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The Future of Fiction, Revealed

 by Julie Hanus

Tags: Great Writing, books and publishers, future of fiction, publishing, print, Jim Ruland, Michael Bérubé, Kelly Cherry, Chitra Banerjee Divakaruni, Marjorie Perloff, Larry Fondation, American Review of Books,

The future of fiction?What’s the future of fiction? The stalwart American Book Review has the answer. Well, answers: The publication collected opinions from over 60 people (largely scholars, writers, and literary critics), and printed the delightful/depressing offerings in its July-August 2009 issue.

From mini-dissertations to one-liners, from quoted lyrics to URLs, the collected thoughts aren’t merely prophecy; they’re also a sounding board for the mood of the literary community at this moment when print is largely considered to be in peril. Here are some standouts:

Jim Ruland: Fiction is alive and well; it’s the machines through which these inventions are expressed (i.e., books) that are going the way of the dodo. If this process comes to be known as the de-commodification of fiction, then the next few decades will be extraordinary.

Michael Bérubé: I’m inclined to reply with a URL:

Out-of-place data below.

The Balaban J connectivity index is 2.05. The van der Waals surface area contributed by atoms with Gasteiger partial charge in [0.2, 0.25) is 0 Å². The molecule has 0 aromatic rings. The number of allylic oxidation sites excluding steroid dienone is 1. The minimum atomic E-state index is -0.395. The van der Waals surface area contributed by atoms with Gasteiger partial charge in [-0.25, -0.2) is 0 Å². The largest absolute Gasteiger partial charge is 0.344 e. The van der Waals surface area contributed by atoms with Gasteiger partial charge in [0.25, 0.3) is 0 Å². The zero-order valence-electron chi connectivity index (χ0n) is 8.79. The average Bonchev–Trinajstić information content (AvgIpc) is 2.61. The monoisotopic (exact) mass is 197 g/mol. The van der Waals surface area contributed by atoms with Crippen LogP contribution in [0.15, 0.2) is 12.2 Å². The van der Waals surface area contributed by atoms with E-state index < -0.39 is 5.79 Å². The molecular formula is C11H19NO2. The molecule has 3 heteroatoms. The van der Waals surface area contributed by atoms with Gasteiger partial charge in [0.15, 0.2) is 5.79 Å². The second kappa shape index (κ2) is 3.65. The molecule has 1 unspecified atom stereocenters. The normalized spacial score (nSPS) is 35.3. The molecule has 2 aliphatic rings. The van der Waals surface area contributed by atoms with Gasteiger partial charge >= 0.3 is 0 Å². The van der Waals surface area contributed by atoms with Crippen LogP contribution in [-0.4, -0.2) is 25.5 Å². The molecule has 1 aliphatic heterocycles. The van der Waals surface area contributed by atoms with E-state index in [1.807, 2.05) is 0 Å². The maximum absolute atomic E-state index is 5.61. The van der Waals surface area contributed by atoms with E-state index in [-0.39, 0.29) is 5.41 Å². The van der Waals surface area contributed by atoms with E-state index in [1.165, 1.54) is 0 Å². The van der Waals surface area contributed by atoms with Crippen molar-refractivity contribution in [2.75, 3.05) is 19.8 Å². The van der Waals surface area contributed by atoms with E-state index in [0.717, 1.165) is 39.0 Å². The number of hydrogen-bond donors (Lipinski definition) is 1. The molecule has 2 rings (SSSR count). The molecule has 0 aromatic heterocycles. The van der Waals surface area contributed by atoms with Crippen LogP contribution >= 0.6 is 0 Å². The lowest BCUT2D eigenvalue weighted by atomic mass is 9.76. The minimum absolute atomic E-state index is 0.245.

Kelly Cherry: The future of fiction may lie in some combination of hypertextuality, intertextuality, and video, but if so, it will have to do without me. Of course, it will ultimately have to do without me no matter what direction it goes in, so at this point I’m not very invested in the question. But I believe that no matter what fiction will continue to be interested in character and language. How otherwise?

Chitra Banerjee Divakaruni: I see fiction’s future as strong in the coming years: in tough times, people turn more than ever to stories, which tell the truth aslant and cleanse us through catharsis, and novels are still the least expensive and most meaningful way to travel the world.

Marjorie Perloff: I predict future fiction will be much more transnational than it was in the 60s–70s. Witness the attention Roberto Bolaño, Javier Marías, W. G. Sebald, and others are receiving.

Larry Fondation: The future of fiction rests with its ability to regain its public function—as a principal way we relate narrative, as an indispensable means of telling our story and that of our era.

Stephen Graham Jones: Fiction’s future: it’s all made up.

Source: American Book Review

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